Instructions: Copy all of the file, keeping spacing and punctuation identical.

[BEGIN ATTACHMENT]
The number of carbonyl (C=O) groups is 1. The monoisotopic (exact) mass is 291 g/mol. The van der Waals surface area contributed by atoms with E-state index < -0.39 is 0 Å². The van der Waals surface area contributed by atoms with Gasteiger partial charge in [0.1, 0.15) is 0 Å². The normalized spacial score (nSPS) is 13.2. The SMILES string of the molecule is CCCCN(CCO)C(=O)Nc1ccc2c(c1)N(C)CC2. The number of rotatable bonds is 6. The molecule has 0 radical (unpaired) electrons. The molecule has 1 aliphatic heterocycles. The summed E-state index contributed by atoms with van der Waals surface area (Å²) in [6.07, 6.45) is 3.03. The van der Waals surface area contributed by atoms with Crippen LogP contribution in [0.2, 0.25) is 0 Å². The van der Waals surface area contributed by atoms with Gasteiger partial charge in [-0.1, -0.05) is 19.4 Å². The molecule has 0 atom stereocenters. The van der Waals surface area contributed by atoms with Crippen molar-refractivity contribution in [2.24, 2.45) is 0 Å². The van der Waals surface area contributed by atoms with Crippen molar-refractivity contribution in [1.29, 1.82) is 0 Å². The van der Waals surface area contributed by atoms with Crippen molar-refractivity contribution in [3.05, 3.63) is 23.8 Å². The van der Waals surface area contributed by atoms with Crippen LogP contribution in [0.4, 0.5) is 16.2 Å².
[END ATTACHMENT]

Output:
The number of carbonyl (C=O) groups is 1. The monoisotopic (exact) mass is 291 g/mol. The van der Waals surface area contributed by atoms with E-state index < -0.39 is 0 Å². The van der Waals surface area contributed by atoms with Gasteiger partial charge in [0.1, 0.15) is 0 Å². The normalized spacial score (nSPS) is 13.2. The SMILES string of the molecule is CCCCN(CCO)C(=O)Nc1ccc2c(c1)N(C)CC2. The number of rotatable bonds is 6. The molecule has 0 radical (unpaired) electrons. The molecule has 1 aliphatic heterocycles. The summed E-state index contributed by atoms with van der Waals surface area (Å²) in [6.07, 6.45) is 3.03. The van der Waals surface area contributed by atoms with Crippen LogP contribution in [0.2, 0.25) is 0 Å². The van der Waals surface area contributed by atoms with Gasteiger partial charge in [-0.1, -0.05) is 19.4 Å². The molecule has 0 atom stereocenters. The van der Waals surface area contributed by atoms with Crippen molar-refractivity contribution in [2.24, 2.45) is 0 Å². The van der Waals surface area contributed by atoms with Crippen molar-refractivity contribution in [1.29, 1.82) is 0 Å². The van der Waals surface area contributed by atoms with Crippen molar-refractivity contribution in [3.05, 3.63) is 23.8 Å². The van der Waals surface area contributed by atoms with Crippen LogP contribution in [0.4, 0.5) is 16.2 Å².